SPENCER MICHELS: Gay and lesbian couples have paid their $82 for a license and starting this week are paying $62 for the ceremony. For literary agent Amy Rennert who married her 17-year partner while court was in session the ceremony was part of a legal and political fight.
AMY RENNERT: To be able to be married here in the rotunda of San Francisco City Hall is something I never dreamed would be possible. It's also political. I also give thanks to our Mayor Gavin Newsom for allowing these special days to happen. There'll be more fighting to be done and we'll do it.
SPENCER MICHELS: Vik Amar, professor of constitutional law at the University of California 's Hastings Law School sees three main legal issues surrounding the San Francisco controversy. One is whether the conservative groups which brought suit have a right to sue. The second is if Prop. 22, violates the state constitution's equal protection provision.
VIK AMAR: Because that's Newsom's argument, that he's bound by California law, but that the highest California law is the California constitution, which trumps or prevails over an inconsistent voter initiative.
And then third, even if Newsom is right, that the California equal protection clause allows for gay marriages, then there's still the question of whether a mayor should be doing this before a court has invalidated Proposition 22.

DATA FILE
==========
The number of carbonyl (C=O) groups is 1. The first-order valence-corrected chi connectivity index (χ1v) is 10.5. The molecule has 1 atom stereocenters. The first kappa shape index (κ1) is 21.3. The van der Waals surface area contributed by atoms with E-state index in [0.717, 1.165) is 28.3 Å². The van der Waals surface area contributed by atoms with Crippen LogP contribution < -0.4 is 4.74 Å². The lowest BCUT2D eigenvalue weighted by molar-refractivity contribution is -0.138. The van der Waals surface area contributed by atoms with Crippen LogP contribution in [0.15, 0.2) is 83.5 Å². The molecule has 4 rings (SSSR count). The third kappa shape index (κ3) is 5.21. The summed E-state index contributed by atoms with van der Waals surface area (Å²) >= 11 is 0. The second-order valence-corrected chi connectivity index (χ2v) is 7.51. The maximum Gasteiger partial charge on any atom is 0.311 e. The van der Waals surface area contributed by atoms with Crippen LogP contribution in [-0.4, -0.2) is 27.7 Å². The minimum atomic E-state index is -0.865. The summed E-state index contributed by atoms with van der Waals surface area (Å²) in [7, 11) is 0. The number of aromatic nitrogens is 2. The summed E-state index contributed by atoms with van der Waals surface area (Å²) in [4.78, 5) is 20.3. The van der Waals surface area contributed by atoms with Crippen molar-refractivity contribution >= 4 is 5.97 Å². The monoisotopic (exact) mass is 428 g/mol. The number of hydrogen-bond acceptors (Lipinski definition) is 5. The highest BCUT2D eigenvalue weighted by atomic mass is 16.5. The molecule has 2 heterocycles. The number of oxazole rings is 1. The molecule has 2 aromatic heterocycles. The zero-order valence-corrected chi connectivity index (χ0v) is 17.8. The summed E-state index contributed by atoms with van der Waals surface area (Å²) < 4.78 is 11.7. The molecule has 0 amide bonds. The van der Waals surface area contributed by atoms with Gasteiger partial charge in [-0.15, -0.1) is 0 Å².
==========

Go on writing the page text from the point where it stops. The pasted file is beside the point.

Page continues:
SPENCER MICHELS: Those issues all came up in two court cases. One judge put the issue over until Friday. The other told the city to come back until the end of March to explain why it shouldn't stop gays from marrying.
Although that judge issued a cease-and-desist order, legal scholars said it would have no stay or effect and would not stay or stop the marriages. The two sides had different interpretations of the decision.
DENNIS HERRERA: We are extremely happy and gratified that a stay did not issue. We are going to be continuing and coming back on March 29, making our arguments on the merits.
SPENCER MICHELS: Robert Tyler is an attorney with the Alliance Defense Fund which is challenging gay marriages.
ROBERT TYLER: We are pleased with the decision. The judge gave us a cease and desist order. It's a very positive step. It's not 100 percent what we were looking for. We were looking for an immediate stay, but the judge did make a determination that there is a violation of the law.
RICHARD ACKERMAN: Every day that goes by where more marriages are allowed to be licensed is one more day that my wife and I have our relationship redefined. There is a harm that permeates this entire nation. Every single married person in the United States is being affected by this ruling right now.
SPENCER MICHELS: The legal debate certainly is not over yet, according to Professor Amar, who sees a parallel in the Massachusetts Supreme Court's taking up the gay marriage issue.
VIK AMAR: At a minimum what the court can say is "look, unless and until the appellate courts sort this matter out, until they decide whether the California equal protection clause invalidates the voter initiative Prop. 22 -- that we are not going to recognize these marriages in the interim.
Until the California Supreme Court weighs in, and ultimately they're going to have to decide, just as the Massachusetts Supreme Court decided, what the state constitution means.
SPENCER MICHELS: Governor Arnold Schwarzenegger announced he considers same sex marriages a violation of state law and urged the courts to act quickly.
One court action has already been appealed and the state has said it will not accept marriages licenses from same-sex couples. Meanwhile, Mayor Newsom has vowed to let the weddings continue until a court directs him not to.